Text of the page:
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When I was born I was hardened and human. I moved and rose and became a residence. The trains went by on rusty wheels gently Burning into the ground and I gently Burned into the world. When I gazed at the cars Up close I felt the layers of cold And sleep. It was still and the mist clung To the floors. I think I can remember smoke Hissing into the sky. The train remarked On men from the old days: time was a steamy Pocket where they lived and smoked and when The cold crept in the cabins and the party Was over and the man with a hump was Crying he couldn't remember his name... I know how far one must go, smoke and steel And engine poking through wasted snow, Into the drained world only to return in tears. The train grinds through waste and is sick and filled With the instants of flies. There is nothing As nude as a train reflecting November snow Or stopping in heat. All through the desert It sees the needy towns, the sober economy Of dust. It is not giving and its sayings Press into the heart. The train is old And bitter, its wisdom is born from pain, And when the man in Arkansas begins To scream and shake, and the bones of flies are Scattered in gardens, and the hills wake up In their skins under the light and they're covered With jingling verbena, and I'm hurt By the size of things: out of the fog The train comes, beautiful and shamed, And it is an orchestra of hard light and I know It will be light. I love the train. When I was born I was furnished with a body And a mind, clothes, rooms and doors. The train burned by, radiant and haunting, In waves and I recognized how I could Want, how the first motion is of breaking And changing until one wants only love and peace and one is tired. Look out into What we were given which is a moment Which is almost proof: the jaws of the train Are filled with the fumes of misery And when at night it blazes by I feel A great joy that runs through the field and is gone.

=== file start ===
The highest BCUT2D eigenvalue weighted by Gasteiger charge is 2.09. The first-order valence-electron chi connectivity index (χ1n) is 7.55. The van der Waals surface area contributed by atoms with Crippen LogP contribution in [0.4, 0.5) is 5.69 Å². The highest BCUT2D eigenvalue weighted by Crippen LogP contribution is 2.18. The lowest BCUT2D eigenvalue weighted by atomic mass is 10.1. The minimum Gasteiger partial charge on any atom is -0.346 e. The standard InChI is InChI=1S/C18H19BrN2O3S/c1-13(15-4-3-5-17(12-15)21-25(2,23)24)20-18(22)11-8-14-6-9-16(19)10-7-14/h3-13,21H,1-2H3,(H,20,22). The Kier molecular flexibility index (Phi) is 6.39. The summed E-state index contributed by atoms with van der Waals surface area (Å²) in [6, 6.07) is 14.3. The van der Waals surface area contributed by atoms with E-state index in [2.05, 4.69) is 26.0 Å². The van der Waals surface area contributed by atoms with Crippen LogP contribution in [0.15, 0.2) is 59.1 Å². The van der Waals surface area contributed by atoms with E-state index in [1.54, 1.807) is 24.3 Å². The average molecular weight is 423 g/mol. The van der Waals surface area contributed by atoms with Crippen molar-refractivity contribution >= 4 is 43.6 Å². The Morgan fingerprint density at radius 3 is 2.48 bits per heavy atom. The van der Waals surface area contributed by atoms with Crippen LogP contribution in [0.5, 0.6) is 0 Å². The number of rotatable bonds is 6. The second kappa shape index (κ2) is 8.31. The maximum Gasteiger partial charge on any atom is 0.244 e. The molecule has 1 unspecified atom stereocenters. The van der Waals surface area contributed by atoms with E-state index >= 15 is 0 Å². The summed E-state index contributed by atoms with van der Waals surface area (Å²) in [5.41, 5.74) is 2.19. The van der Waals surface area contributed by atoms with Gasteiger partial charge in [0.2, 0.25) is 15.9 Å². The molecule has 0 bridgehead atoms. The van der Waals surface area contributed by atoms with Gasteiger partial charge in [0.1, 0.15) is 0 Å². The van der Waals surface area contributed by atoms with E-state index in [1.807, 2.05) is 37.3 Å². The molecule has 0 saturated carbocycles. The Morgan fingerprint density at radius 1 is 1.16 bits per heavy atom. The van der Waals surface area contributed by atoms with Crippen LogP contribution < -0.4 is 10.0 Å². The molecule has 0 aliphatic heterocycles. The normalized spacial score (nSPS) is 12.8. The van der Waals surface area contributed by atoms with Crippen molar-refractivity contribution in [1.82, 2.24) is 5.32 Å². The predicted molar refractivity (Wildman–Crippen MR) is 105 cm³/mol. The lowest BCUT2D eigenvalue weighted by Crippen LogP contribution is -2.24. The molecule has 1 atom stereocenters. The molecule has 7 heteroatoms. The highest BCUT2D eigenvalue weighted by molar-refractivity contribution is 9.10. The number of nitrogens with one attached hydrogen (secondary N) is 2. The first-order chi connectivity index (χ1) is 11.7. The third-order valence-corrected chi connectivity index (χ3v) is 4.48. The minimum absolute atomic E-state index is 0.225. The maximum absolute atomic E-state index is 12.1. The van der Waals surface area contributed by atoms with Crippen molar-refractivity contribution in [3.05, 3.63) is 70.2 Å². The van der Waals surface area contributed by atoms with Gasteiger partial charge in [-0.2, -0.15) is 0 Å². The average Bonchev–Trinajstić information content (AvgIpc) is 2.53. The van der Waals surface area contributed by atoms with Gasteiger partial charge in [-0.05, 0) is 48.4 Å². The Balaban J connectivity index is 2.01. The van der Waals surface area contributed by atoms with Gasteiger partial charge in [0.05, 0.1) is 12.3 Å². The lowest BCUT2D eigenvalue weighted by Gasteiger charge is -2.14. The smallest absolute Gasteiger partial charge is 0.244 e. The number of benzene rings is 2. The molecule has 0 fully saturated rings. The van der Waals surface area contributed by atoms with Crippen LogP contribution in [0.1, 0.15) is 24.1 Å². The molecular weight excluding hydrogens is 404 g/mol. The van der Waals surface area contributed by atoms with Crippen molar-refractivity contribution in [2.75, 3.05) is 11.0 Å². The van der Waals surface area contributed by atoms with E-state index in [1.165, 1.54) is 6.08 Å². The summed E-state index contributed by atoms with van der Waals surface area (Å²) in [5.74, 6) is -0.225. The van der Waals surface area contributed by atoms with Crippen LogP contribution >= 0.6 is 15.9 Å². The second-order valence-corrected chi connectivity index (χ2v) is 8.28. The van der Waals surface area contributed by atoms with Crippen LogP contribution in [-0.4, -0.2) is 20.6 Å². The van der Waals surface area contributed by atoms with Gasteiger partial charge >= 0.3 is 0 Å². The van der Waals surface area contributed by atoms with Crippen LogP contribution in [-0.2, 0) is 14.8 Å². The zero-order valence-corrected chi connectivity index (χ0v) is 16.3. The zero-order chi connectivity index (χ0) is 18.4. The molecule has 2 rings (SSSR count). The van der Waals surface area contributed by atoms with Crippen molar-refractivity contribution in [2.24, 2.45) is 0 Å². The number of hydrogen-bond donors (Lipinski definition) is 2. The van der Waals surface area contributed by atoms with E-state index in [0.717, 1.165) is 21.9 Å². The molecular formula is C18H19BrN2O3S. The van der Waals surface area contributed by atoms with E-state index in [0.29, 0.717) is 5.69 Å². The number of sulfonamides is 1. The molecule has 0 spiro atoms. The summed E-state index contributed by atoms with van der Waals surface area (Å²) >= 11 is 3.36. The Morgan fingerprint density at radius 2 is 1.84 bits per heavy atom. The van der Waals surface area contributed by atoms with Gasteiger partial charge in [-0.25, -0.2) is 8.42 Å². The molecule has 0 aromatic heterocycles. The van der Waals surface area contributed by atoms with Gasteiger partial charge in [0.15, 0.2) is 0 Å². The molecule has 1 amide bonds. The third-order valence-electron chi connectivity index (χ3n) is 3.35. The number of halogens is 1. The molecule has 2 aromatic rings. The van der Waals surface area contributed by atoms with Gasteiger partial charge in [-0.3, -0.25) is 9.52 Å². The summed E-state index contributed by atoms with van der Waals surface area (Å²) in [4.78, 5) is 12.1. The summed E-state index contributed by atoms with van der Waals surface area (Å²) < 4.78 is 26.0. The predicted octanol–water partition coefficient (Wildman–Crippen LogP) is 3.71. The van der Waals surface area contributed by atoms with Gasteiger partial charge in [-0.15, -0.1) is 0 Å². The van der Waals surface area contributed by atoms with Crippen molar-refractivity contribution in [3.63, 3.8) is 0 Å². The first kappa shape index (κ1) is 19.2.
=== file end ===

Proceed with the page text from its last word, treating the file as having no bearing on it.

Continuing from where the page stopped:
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Author:Snyder, Jennifer
Publication:The American Poetry Review
Date:Jul 1, 1993
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